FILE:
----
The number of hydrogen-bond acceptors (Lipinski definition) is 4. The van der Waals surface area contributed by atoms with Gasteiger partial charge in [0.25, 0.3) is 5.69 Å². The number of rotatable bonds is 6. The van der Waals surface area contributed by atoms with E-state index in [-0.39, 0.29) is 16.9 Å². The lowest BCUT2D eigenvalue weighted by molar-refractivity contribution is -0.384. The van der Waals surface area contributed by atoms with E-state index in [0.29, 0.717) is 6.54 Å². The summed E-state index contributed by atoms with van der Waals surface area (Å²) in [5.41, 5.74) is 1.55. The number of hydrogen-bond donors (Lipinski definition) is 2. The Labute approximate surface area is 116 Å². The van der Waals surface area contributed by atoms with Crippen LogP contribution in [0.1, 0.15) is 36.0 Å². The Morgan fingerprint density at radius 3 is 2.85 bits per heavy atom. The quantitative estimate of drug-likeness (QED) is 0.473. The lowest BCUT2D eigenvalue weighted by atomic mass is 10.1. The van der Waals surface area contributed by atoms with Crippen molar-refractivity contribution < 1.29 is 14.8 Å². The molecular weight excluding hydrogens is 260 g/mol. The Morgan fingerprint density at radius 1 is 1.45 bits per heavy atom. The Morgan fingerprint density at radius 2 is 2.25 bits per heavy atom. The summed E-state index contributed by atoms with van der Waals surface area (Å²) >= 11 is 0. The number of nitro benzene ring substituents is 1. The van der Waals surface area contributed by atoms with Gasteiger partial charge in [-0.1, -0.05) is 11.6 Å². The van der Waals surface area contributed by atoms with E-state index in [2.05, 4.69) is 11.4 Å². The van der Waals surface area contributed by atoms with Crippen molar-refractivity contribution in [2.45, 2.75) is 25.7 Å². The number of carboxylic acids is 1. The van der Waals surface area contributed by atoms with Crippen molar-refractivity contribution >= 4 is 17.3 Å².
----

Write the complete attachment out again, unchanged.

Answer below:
The number of hydrogen-bond acceptors (Lipinski definition) is 4. The van der Waals surface area contributed by atoms with Gasteiger partial charge in [0.25, 0.3) is 5.69 Å². The number of rotatable bonds is 6. The van der Waals surface area contributed by atoms with E-state index in [-0.39, 0.29) is 16.9 Å². The lowest BCUT2D eigenvalue weighted by molar-refractivity contribution is -0.384. The van der Waals surface area contributed by atoms with E-state index in [0.29, 0.717) is 6.54 Å². The summed E-state index contributed by atoms with van der Waals surface area (Å²) in [5.41, 5.74) is 1.55. The number of hydrogen-bond donors (Lipinski definition) is 2. The Labute approximate surface area is 116 Å². The van der Waals surface area contributed by atoms with Crippen LogP contribution in [0.1, 0.15) is 36.0 Å². The Morgan fingerprint density at radius 3 is 2.85 bits per heavy atom. The quantitative estimate of drug-likeness (QED) is 0.473. The lowest BCUT2D eigenvalue weighted by atomic mass is 10.1. The van der Waals surface area contributed by atoms with Crippen molar-refractivity contribution < 1.29 is 14.8 Å². The molecular weight excluding hydrogens is 260 g/mol. The Morgan fingerprint density at radius 1 is 1.45 bits per heavy atom. The Morgan fingerprint density at radius 2 is 2.25 bits per heavy atom. The summed E-state index contributed by atoms with van der Waals surface area (Å²) >= 11 is 0. The number of nitro benzene ring substituents is 1. The van der Waals surface area contributed by atoms with Gasteiger partial charge in [-0.1, -0.05) is 11.6 Å². The van der Waals surface area contributed by atoms with E-state index in [2.05, 4.69) is 11.4 Å². The van der Waals surface area contributed by atoms with Crippen molar-refractivity contribution in [2.45, 2.75) is 25.7 Å². The number of carboxylic acids is 1. The van der Waals surface area contributed by atoms with Crippen molar-refractivity contribution >= 4 is 17.3 Å².